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Tennis: 34-year-old rookie Estrella Burgos makes most of last chance


Victor Estrella Burgos of the Dominican Republic returns a shot to Borna Coric of Croatia on Day Four of the 2014 US Open at the USTA Billie Jean King National Tennis Center. Photo - AFP

New York: He's the US Open's oldest rookie but 34-year-old Victor Estrella Burgos has gleefully and tearfully seized his last chance at the big time after a lifetime spent in tennis' twilight zone.

Estrella Burgos, riding a wave of emotional patriotic support, courtesy of hundreds of Dominican Republic expatriates in New York, has made the third round at the US Open where he will face
Canadian fifth seed Milos Raonic on Saturday.

It's the latest stop on a compelling rags-to-riches journey which has seen him become his country's only player to ever reach a Grand Slam event.

It's also been a rocky road which saw him take a break from the second-and third-tier Challenge and Futures tours in 2007-2011 to coach instead — a far less unstable existence.

There was also a brief flirtation with thoughts of retirement while trying to keep his competitive instincts sharp by playing the occasional Davis Cup tie.

But with the clock ticking, Estrella Burgos gave life on the road one last shot, not wanting to be left thinking of what might have been.

"I know where I'm coming from. This make me more hungry to do better and better," said Estrella Burgos, the oldest US Open debutant, who made the last 32 by beating highly-regarded 17-year-old Borna Coric.

"I'm the winner, not just for today. Doesn't matter if I'm 38 whatever, this makes me strong. Every time
I get onto the court, it makes me strong.

"I cannot go back. I cannot start to think 'why this doesn't happen when I was 20 or 22 or 24'. Now it is happening when I am 34, I'm very happy."

Estrella Burgos, the third oldest man in the main draw this year behind Radek Stepanek and Ivo Karlovic has enjoyed noisy support from his fellow countrymen during his run at the US Open even if their grasp of the technicalities of the sport may be vague.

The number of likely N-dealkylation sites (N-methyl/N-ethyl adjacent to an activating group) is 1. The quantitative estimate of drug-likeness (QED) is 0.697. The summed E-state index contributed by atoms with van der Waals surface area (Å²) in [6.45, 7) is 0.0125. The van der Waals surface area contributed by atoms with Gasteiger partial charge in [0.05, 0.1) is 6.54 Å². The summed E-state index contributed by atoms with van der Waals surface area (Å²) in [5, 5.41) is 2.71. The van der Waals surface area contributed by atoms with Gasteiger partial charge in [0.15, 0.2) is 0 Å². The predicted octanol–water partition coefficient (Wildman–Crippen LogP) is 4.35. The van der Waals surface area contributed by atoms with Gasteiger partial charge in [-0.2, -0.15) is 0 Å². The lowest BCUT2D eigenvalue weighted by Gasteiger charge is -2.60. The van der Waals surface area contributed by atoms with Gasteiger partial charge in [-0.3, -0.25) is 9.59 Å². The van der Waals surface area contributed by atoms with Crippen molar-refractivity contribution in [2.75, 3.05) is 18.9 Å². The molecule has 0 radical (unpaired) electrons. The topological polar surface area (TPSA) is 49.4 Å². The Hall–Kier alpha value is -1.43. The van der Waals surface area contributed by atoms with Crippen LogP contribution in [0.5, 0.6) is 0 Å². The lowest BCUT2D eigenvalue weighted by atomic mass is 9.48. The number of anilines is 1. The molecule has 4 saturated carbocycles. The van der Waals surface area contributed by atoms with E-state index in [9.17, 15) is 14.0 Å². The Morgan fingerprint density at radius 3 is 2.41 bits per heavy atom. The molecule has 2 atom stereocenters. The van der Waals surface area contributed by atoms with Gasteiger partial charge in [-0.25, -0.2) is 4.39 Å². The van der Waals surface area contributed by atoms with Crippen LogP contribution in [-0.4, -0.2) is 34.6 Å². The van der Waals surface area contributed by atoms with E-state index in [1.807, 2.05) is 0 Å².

In his first round win over Igor Sijsling, there were wild calls of 'out' when balls were clearly still in play.

But the player is happy to have the support of large chunks of New York's Dominican community, estimated to be well ever half a million with many living nearby in the Queen's neighbourhood of Corona.

"I have like a thousand coaches because of all of them," smiled the man who played his first Grand Slam events earlier this year at the French Open and Wimbledon.

The same Victor
They ended quickly with first round losses but even with a chance of a fourth round spot approaching on Saturday and with over $100,000 already guaranteed, the world number 80 insists he will not be getting too carried away.

"I don't think this going to change my life. I think I am going to be the same Victor, the same Victor working every day very hard, happy to be in the locker room," said Estrella Burgos who broke down in tears after his second round win.

Raonic, a Wimbledon semifinalist this year, said he knows what to expect from Estrella Burgos despite his opponent's humble tennis pedigree.

"I played him 2010. I saved a few match points in a Davis Cup match against him," he said.

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